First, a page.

“Look at me.” He commanded, and she did. “Warming up is as much mental as physical and you can do the mental part in your head. I want you to remember the last time you hit the far target. Can you do that?”
“Now hold it in your head, and remember backwards, all the shorter distances, back to the beginning. Do you have it?”
Her heart was hammering so loud she could barely hear her own voice when she said, “Yes.”
“Good. Now think it through from the beginning, remember exactly what it felt like, all the adjustments you made, when you hit the first target. Then do it again and again, through all the middle distances, until you feel it.”
Nikita nodded. “All right,” and fixing her mind as he ordered, began recalling the last day she shot on the range.
Startled she looked at him.
“Don’t close your eyes. It is a very, very bad habit in a marksman. Keep them open. If you need something to focus on, look at me.”
At first she couldn’t concentrate, could only see his fierce expression, but then he smiled quickly and his eyes warmed. “I know you can do it.”
So she did. She looked deep into his eyes and remembered the day in July when it had been hot and muggy, and she had come out to the range with her sister, looking for a place with a bit of breeze, and they had started shooting just for fun. She remembered the wind on her face, the way her dress clung to the sweat on her back, and the way they had walked the length of the field several times to retrieve their arrows because they hadn’t brought enough. She recalled each distance, each target. She remembered the way her bow had jammed on the fourth shot, and she remembered the satisfying thunk when each arrow found the center of its target. At last she nodded. “I’m ready.”
Rouen stepped back and held out the crossbow.
Nikita wrestled with it for a moment, but it was a man’s weapon and unfamiliar to her. “If you would, my lord. I’m afraid I can’t crank it tight enough for the distance.”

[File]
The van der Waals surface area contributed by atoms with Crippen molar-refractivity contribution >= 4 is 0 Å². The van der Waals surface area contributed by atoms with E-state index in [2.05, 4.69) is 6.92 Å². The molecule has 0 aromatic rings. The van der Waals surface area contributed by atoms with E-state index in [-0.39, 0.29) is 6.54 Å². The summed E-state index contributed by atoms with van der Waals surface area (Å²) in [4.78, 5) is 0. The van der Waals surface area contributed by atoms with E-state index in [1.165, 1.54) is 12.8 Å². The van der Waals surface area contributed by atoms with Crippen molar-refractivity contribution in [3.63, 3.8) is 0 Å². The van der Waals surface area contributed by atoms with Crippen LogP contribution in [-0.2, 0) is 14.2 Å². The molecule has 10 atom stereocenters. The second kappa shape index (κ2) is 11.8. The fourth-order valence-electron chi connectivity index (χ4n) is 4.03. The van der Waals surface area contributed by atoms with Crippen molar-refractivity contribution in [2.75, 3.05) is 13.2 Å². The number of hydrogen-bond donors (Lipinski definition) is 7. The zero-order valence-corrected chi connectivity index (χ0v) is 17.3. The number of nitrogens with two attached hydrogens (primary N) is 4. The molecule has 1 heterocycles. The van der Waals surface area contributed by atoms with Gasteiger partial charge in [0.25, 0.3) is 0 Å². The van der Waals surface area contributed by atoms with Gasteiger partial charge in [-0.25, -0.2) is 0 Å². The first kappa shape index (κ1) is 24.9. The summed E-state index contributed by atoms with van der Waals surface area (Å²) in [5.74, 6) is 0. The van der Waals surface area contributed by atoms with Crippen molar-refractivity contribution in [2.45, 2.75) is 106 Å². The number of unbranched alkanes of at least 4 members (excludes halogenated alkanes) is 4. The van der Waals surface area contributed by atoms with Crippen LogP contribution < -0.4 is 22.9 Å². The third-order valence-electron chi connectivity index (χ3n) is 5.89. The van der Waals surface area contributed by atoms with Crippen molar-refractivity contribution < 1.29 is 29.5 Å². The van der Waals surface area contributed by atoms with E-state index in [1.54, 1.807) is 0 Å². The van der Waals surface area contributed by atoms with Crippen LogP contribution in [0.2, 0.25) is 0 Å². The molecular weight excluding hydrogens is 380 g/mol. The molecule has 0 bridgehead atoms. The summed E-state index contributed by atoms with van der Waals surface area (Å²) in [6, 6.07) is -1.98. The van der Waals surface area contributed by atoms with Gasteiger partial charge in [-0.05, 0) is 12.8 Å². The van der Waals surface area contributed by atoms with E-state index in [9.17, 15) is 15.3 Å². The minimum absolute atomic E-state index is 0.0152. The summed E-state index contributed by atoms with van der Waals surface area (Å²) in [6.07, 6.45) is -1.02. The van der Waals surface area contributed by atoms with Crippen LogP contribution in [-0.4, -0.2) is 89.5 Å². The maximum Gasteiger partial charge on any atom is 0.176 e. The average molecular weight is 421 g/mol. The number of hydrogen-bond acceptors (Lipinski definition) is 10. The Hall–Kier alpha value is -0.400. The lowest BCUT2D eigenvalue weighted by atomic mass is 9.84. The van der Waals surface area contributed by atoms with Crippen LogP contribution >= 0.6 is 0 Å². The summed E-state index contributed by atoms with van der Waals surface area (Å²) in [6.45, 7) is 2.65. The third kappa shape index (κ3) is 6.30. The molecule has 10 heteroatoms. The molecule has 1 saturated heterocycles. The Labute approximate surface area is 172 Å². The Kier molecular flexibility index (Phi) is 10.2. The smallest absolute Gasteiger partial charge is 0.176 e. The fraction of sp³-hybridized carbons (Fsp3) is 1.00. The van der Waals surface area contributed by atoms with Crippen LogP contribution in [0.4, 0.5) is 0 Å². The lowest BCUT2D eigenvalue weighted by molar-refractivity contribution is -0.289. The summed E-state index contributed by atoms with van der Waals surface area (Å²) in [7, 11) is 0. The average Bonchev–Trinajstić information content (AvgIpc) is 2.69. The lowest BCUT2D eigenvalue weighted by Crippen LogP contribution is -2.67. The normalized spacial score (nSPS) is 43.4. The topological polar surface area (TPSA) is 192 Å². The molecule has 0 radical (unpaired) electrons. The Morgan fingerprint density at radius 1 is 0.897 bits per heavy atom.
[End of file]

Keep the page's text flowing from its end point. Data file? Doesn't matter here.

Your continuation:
He handed it back to her, she took her place on the shooting line, and let the memories of that quiet day in July fill her mind, and she never heard Rouen calmly announce he’d double all wagers that she would hit it on her first try.
When her arrow found the center of the target, there was a quiet hush, and then the party burst into cheers and polite applause and Nikita thought she might fall she was so weak with relief, and then over it all, Barbant’s drawling voice, “and the bear dances! Brav-o, Nikita!”
Hot anger roaring up her spine, Nikita hefted the cross bow in her arms and started to spin to swing it into his smirking face when the crossbow was snatched from her grip and Rouen’s heavy hand was on the back of her neck, stopping her spin, forcing her heels into the ground.
Prince Edward’s voice slashed like a whip through the noise. “Barbant, a word with you.” Edward glanced around the assembled crowd, and nodded affably. “The rest of you, please, continue with your interrupted sport, I’ll just return Barbant to you when I’m through with him, aye?”
Barbant smiled tightly and said, “of course, your majesty,” and strode off after Edward, who, not waiting to see if Barbant would obey his summons, had already turned and started walking away.
Nikita heard Rouen’s quiet chuckle in her ear, “Barbant hates to loose more than anything else in life, and Edward’s pulled him out of the game. There is nothing more for you to do.”
Nikita growled back under her breath, a smile fixed on her face, “except lock my sister in her room for the next month.”
“If you can manage it, it would be a good idea.” Rouen stepped back and said more loudly, “good shot, girl. Verelast, your bow. Gentlemen, I’ll take my winnings as soon as the shooting is finished, yes?”